Nutrition and Mental Health

imagesThe phrase “mind over matter” has been going around for many years. The idea that the brain is who we are, and our bodies simply a machine that our brain controls. Mental illness, then, is seen as a problem of the mind, the brain going wrong. The belief in psychoanalysis has stemmed from this notion, where mental illness is seen as a problem with the abstract mind and not the physical brain. However this couldn’t be further from the truth; the brain and body are completely interconnected and interdependent. The brain is an organ of our body just like all of the other organs in our body.

Aspects of Mental Health

There are multiple influences on our mental health. The first being our environment which includes the nutrients or lack of nutrients that we ingest. Deficiencies in certain vitamins, minerals, essential fats, and amino acids cause mental health problems. Our genetics determine if we are more or less susceptible to brain chemistry imbalances or if we need more or less of an essential nutrient for optimum mental health. Levels of stress in our lives and how we cope with such stress and interpret life events can contribute to the development of mental illness. Practices such as meditation and psychotherapy help develop a more positive mind frame to promote mental well being.

Biochemical Imbalances

Mental health problems are incredibly common. Too few health practitioners test their patients presenting with mental illness for nutritional deficiencies, stimulant addictions, or hormone imbalances, all of which can cause symptoms of mental illness. Particular biochemical imbalances in the body can result in symptoms of mental illness. The brain is more sensitive to biochemical imbalances than any other organ of the body. All of these can be tested and a more accurate assessment of their contribution to a person’s mental health can be evaluated. Diagnoses can then be made on the basis of objective biochemical tests along with a subjective symptom assessment. Some of the common biochemicals that may be imbalanced are listed below:

– Hypoglycemia/Blood sugar problems (measured via glycosylated hemoglobin)
– Allergy, especially wheat gluten
– Under- or overactive thyroid
– Heavy metal toxicity – copper, lead, cadmium, etc
– Pyroluria and porphyria, resulting in zinc deficiency
– High histamine levels
– Low serotonin
– Dopamine/adrenaline imbalance
– Acetylcholine deficiency
– Faulty methylation and B vitamin deficiencies
– Essential fat and prostaglandin deficiency or imbalance

If you have mental health problems, it is important to investigate whether or not you have any of these common biochemical imbalances that can cause mental illness.

Examples of Biochemical Imbalances Causing Mental Health Problems, and how to fix them!

High-Histamine levels, or histadelia, is caused by an excess of the neurotransmitter histamine. It can cause malaise, hyperactivity, and irritability. Other symptoms include; white markings on finger nails, headaches or migraines, salivate easily, fast metabolism, depression, light sleeper, seasonal allergies, excessive body heat, and good tolerance of alcohol. Histamine levels can be tested directly or as part of a neurotransmitter screening test. Supplementing with vitamin C, zinc, and methionine may eliminate symptoms of histadelia.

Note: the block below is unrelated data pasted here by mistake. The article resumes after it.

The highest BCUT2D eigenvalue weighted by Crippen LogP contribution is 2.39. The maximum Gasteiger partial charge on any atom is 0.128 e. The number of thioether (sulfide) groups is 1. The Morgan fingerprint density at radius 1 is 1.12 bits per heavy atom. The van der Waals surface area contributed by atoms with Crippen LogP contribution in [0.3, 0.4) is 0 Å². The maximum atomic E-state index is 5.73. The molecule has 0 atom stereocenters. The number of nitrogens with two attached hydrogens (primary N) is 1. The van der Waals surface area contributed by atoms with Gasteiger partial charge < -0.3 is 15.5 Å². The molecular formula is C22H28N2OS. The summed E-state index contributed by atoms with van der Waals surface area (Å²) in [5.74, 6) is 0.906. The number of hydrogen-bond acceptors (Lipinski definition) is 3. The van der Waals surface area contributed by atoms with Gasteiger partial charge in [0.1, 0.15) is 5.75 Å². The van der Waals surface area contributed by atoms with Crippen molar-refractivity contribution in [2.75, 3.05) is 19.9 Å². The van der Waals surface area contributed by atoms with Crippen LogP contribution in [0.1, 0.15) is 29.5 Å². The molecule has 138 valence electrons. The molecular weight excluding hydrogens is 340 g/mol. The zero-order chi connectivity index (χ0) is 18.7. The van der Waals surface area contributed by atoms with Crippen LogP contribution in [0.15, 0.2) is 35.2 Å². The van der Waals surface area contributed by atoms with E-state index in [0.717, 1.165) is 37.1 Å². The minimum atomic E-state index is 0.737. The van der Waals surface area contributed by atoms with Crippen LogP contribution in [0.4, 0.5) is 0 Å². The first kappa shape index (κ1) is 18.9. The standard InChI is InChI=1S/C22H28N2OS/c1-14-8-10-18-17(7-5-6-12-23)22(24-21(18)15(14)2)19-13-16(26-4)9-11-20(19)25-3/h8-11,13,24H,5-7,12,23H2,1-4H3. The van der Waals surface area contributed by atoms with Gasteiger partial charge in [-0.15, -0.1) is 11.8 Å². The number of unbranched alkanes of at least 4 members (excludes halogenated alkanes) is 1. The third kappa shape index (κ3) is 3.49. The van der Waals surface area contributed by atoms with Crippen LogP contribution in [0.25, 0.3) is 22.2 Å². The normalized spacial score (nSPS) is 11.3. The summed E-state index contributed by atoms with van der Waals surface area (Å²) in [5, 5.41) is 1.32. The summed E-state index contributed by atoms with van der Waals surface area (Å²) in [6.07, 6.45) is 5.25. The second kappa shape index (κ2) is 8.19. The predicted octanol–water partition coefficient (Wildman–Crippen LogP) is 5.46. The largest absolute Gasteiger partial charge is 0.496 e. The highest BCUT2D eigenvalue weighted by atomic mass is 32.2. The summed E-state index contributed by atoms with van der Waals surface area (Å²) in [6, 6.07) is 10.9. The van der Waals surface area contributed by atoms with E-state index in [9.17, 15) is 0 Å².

Serotonin deficiency is a very common finding in people with mental health problems. Symptoms of serotonin deficiency include; depression, anxiety, aggressive thoughts, mood swings including PMS, low pain threshold, sleeping problems, craving sweet foods, and alcohol or drug abuse. Serotonin levels can also be measured directly or via a neurotransmitter screening test. Serotonin levels can be increased with the nutrient 5-hydroxytryptophan (5-HTP).

Blood sugar imbalance is also a very common imbalance with those with mental health problems. Those with fluctuating blood-sugar levels, or hypoglycemia, crave sweet foods and other stimulants such as tea, coffee, and cigarettes, all of which affect blood sugar levels. The most common symptoms of hypoglycemia include; difficulty concentrating, palpitations, dizziness, excessive thirst, chronic fatigue, mood swings, forgetfulness, anxiety and irritability, and drowsiness after meals. Rather than measuring blood-glucose levels, glycosylated hemoglobin must be measured. Your Nutritionist can advise on how to stabilize blood sugar levels.

My Recommendation 

All of the biochemicals mentioned above can often be addressed with dietary changes or supplementation. If you are suffering from any mental health ailments such as fatigue, anxiety, depression, insomnia, headaches, irritability, and anxiety you may want to visit a Naturopath, Holistic or Integrative Nutritionist to obtain a biochemical profile blood test in order to rule out or address any biochemical imbalances that you may be suffering from. If an imbalance is present, your Nutritionist or Naturopath can advise on which dietary changes or supplements you can take to stabilize biochemical imbalances.


For further reading on this subject:


Infant Vitamin K Injection


downloadWhy are babies given a Vitamin K injection at birth?